Going on Vacation? What to do With Your Dog.

It’s warming up in Michigan and Spring Break has come and gone. Summer is coming, and many people are already making plans for summer trips. Vacationing can be stressful for fur parents if their dog does not have the best manners. If you’re traveling with your dog, training is key.

I owned five dogs at one time in my life, and they all would go camping with me. We had our camper set up on a seasonal site in a pet-friendly resort community, and no one knew I had five dogs because they were well behaved, and they were quiet. Yes, this is possible – it just takes training and consistency. One of my rules for my dogs is “No Barking.” If you take control and communicate well, your dogs will not bark. All dogs need love, exercise and rules. If you provide them with these three key things and your dog will live a long healthy life.

If you can’t take your dog with you, then you need to find someone to care for them while you are away. When I owned five dogs, boarding was not an option because of the cost so I needed to hire a pet sitter. There are professional pet sitters but I never used one. When we went on vacation, we had a co-worker or friend stay at our home and care for our dogs. It was much cheaper than using a boarding facility and the dogs were familiar with their caregiver.

If you are thinking about hiring a professional sitter, make sure they are experienced, insured, and you’re comfortable with them staying in your home. Another option would be to have them drop by three times a day to let your dogs out, and to feed and water them. Make sure you know your dog – if he’s nervous or aggressive that may be an issue for the sitter.

My niece once took care of a Great Dane while the owner was away. She planned to go to the house three or four times a day to let it out and do anything else necessary. She met the dog on a visit before the owners left for vacation and had no issues at all. Then, the first time she entered the house on her own, the dog bit her. I commended her because, even after that, she continued to go and care for the dog. He was never aggressive after that. If your dog bites someone, that can lead to a lot of problems such as medical costs, lawsuits, and the loss of your homeowner’s insurance.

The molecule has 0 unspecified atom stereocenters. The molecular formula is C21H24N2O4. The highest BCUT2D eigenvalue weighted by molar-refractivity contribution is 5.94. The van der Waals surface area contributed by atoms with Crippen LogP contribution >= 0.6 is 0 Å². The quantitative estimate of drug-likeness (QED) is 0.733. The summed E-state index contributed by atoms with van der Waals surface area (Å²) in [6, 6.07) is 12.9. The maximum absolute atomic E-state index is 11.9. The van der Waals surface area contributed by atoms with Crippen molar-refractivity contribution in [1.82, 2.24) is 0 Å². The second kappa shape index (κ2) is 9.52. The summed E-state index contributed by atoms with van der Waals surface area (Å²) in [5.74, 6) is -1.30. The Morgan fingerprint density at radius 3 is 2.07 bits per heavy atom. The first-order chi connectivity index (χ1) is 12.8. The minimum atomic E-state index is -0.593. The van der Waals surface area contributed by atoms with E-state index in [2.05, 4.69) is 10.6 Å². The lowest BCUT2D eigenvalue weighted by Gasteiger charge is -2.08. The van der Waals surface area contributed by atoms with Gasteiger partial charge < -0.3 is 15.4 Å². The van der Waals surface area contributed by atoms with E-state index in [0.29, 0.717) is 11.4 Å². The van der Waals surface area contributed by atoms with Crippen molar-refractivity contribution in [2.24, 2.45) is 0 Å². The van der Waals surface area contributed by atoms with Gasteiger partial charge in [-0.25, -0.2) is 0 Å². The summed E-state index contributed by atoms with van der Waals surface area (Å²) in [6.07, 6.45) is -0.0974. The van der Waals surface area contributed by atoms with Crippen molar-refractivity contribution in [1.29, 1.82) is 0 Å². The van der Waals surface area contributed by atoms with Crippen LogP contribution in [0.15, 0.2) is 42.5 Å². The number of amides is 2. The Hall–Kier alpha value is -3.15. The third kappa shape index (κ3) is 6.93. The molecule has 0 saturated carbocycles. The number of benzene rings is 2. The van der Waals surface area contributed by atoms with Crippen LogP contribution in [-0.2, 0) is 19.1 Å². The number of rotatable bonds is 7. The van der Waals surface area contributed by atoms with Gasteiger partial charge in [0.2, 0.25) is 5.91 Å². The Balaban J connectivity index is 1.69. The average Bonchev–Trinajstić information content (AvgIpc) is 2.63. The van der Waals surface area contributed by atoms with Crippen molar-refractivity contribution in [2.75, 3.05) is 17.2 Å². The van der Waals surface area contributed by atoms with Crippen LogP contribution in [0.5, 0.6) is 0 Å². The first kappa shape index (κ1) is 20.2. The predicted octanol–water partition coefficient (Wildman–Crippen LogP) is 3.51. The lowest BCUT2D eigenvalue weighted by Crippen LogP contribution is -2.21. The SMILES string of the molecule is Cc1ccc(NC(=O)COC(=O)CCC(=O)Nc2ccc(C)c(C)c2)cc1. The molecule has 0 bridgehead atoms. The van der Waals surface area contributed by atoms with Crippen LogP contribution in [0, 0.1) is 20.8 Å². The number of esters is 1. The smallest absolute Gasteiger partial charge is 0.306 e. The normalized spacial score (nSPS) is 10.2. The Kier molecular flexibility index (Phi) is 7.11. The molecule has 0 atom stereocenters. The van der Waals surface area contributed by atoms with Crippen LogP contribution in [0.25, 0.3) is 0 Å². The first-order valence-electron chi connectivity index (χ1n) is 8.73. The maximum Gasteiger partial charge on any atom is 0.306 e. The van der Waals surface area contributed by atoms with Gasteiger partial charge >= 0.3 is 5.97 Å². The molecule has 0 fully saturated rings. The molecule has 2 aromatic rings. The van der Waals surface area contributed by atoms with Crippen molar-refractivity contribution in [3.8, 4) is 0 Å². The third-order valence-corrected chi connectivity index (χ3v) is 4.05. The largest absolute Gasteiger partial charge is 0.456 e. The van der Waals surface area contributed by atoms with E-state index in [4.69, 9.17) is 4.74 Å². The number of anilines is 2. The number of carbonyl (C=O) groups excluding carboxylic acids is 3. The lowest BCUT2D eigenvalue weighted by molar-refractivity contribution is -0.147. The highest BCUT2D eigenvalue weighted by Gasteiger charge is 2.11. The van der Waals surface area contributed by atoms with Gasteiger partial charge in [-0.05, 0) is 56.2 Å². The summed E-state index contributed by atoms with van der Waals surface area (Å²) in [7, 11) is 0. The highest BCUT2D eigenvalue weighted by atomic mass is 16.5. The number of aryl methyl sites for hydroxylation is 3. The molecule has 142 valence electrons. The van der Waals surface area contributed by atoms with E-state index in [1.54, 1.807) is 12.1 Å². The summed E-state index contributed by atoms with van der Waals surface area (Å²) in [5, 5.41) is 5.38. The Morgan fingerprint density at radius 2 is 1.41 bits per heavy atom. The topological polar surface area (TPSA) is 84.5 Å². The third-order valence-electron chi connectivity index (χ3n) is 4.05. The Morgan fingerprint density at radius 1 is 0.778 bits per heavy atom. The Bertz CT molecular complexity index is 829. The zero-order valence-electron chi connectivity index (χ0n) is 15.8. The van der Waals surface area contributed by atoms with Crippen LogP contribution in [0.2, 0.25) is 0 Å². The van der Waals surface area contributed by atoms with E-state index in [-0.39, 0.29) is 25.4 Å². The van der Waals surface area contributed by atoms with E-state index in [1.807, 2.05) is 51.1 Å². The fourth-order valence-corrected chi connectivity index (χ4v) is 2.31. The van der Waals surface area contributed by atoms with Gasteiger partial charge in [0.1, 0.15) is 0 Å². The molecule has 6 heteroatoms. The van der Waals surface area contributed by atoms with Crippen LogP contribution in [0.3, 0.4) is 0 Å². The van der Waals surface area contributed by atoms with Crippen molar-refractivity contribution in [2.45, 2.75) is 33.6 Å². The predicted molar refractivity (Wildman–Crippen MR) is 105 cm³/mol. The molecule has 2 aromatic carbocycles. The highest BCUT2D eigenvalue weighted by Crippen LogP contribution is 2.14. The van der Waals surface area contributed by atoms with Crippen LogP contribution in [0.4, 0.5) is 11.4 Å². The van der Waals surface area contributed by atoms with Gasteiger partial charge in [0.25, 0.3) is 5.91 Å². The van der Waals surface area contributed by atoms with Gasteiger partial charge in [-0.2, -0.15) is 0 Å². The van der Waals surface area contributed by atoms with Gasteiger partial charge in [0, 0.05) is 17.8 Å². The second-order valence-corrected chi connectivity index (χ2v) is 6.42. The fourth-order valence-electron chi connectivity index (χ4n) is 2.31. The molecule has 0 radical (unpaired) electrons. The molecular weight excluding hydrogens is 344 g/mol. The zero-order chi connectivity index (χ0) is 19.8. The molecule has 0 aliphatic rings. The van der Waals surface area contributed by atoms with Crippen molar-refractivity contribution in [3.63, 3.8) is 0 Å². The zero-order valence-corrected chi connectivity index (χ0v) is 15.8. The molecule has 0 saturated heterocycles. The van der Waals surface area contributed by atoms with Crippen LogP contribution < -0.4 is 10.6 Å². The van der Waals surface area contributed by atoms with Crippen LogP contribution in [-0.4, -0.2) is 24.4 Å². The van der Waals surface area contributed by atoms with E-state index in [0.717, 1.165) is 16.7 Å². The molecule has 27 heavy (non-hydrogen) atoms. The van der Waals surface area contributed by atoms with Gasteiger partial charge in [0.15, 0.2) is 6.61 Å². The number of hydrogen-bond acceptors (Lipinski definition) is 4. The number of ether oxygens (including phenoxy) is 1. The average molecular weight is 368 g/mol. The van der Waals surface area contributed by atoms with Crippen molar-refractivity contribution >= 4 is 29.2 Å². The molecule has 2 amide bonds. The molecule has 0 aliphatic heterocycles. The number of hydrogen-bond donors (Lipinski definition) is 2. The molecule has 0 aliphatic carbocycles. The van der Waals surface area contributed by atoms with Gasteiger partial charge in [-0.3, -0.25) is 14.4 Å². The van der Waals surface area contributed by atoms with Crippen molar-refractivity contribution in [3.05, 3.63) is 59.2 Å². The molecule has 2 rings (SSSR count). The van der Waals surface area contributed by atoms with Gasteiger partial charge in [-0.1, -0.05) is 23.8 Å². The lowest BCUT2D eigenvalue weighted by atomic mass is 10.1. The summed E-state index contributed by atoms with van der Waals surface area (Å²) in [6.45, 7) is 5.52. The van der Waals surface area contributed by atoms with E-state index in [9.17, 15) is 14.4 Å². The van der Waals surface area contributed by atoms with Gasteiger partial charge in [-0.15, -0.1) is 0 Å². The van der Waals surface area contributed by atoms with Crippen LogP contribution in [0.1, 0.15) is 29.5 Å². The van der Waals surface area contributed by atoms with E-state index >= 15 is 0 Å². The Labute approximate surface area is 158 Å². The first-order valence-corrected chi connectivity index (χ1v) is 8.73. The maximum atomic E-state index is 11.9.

I have used boarding facilities when I only had a couple of dogs. Now that I own Adams K-9, my boarding is free. If you are going to board your dog, remember that different kennels have different rules. Typically, they want to know if your dog is dog aggressive. If so, you are limited in where the dog can board. We can deal with dog aggression, but if your dog is people aggressive, they cannot stay with us and probably won’t be allowed into other facilities.

If the dog you’re boarding is an escape artist, jumps fences, or has allergies, please let the kennel staff know. We once boarded a dog whose ears were bleeding. He was shaking his head and blood was splattering everywhere. I called the owner, and they said, “Oh it’s his allergies acting up. Just tape his ear and giving him some Benadryl.” This piece of information would have been nice to know when they dropped off the dog.

Visit the place where you want to board your dog. Use your nose. If it stinks inside, don’t use them. The boarding facility you choose should be a safe environment for your dog, and it should be clean. Our facility has individual kennels with concrete block walls so the dogs have some privacy. It also prevents the neighbor dog from peeing on them. Some kennels only have chain link fencing separating the kennels, so ask to have a tour of the place.

Some pet boarding facilities house too many dogs that are all running around loose. I believe that is a recipe for disaster. Too many dogs, odor, not enough staff, all equals dogfights and sickness. Dogs do get kennel cough and there is a vaccine for it which is required for boarding.

When school starts, I expect my kids to come home with sniffles, coughs and colds because they are in an environment full of other children. When you board, you are sending your dog to stay in a building with a bunch of other dogs. If your dog is social and is out playing with dogs, then they are swapping spit, drinking out of the same water bowl, and interacting. Don’t be surprised if they come home yacking.

I had a friend board his dog at a large warehouse type of kennel in our area and they got a call one evening. They thought something was wrong. The owner asked them if their dog could sleep in bed with her – they were taken off guard and said “yes,” but thought that was a very odd request. Their dog also came home with kennel cough. My friend said they would never use that facility again.

Now, my dogs go to work with me every day. They go out with the daycare group and I board them as well. My dogs have never come home sick from my facility, but we have had a few dogs go home with kennel cough. Maybe their immune system just wasn’t built up enough. Make sure your dog is vaccinated against it, but know that your dog could come home with kennel cough no matter where you board them.

When I board my dogs at Adams K-9 I know they will be let out, fed, and have plenty of free time during the day. When I recently returned from vacation, both of my dogs were on their cots sleeping which tells me they were relaxed and not stressed during their stay. They were happy to see me and ready to go home, but I knew they were in good hands while I was away.

My staff are all dog lovers, and they love what they do. If you need to board your dog in West Michigan, please give us a try. Your dog will love our place, especially the yard they get to play in. Please contact us at Adams K-9 for more information and availability.

Related Posts You Might Enjoy

Subscribe To Our Newsletter

Subscribe To Our Newsletter

Receive a FREE dog training video today, when you sign up for our Newsletter!

You have Successfully Subscribed!